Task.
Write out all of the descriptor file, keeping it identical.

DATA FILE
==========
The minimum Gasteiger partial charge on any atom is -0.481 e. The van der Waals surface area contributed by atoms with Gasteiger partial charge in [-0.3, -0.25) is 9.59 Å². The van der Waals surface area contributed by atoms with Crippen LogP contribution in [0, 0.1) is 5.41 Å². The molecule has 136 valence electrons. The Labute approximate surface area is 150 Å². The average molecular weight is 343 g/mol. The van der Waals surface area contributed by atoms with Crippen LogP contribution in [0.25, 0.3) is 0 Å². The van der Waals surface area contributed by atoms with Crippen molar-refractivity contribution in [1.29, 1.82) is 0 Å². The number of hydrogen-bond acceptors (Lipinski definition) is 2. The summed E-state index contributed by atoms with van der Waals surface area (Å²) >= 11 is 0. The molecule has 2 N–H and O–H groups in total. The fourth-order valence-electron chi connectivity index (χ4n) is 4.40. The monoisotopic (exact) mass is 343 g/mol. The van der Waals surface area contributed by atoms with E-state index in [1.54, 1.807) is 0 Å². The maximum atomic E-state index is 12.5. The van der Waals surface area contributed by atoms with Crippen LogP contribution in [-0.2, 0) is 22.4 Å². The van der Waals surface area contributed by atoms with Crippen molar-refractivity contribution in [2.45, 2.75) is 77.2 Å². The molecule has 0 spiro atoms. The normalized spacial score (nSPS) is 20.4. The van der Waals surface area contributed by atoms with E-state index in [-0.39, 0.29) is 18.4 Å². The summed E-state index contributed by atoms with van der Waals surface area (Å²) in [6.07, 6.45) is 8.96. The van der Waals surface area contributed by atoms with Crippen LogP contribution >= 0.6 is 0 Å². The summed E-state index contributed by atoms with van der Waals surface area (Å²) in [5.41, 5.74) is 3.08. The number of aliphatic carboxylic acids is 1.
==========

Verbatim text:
The minimum Gasteiger partial charge on any atom is -0.481 e. The van der Waals surface area contributed by atoms with Gasteiger partial charge in [-0.3, -0.25) is 9.59 Å². The van der Waals surface area contributed by atoms with Crippen LogP contribution in [0, 0.1) is 5.41 Å². The molecule has 136 valence electrons. The Labute approximate surface area is 150 Å². The average molecular weight is 343 g/mol. The van der Waals surface area contributed by atoms with Crippen LogP contribution in [0.25, 0.3) is 0 Å². The van der Waals surface area contributed by atoms with Crippen molar-refractivity contribution in [1.29, 1.82) is 0 Å². The number of hydrogen-bond acceptors (Lipinski definition) is 2. The summed E-state index contributed by atoms with van der Waals surface area (Å²) >= 11 is 0. The molecule has 2 N–H and O–H groups in total. The fourth-order valence-electron chi connectivity index (χ4n) is 4.40. The monoisotopic (exact) mass is 343 g/mol. The van der Waals surface area contributed by atoms with E-state index in [1.54, 1.807) is 0 Å². The maximum atomic E-state index is 12.5. The van der Waals surface area contributed by atoms with Crippen LogP contribution in [-0.2, 0) is 22.4 Å². The van der Waals surface area contributed by atoms with Crippen molar-refractivity contribution in [2.45, 2.75) is 77.2 Å². The molecule has 0 spiro atoms. The normalized spacial score (nSPS) is 20.4. The van der Waals surface area contributed by atoms with E-state index in [-0.39, 0.29) is 18.4 Å². The summed E-state index contributed by atoms with van der Waals surface area (Å²) in [6.07, 6.45) is 8.96. The van der Waals surface area contributed by atoms with Crippen LogP contribution >= 0.6 is 0 Å². The summed E-state index contributed by atoms with van der Waals surface area (Å²) in [5.41, 5.74) is 3.08. The number of aliphatic carboxylic acids is 1.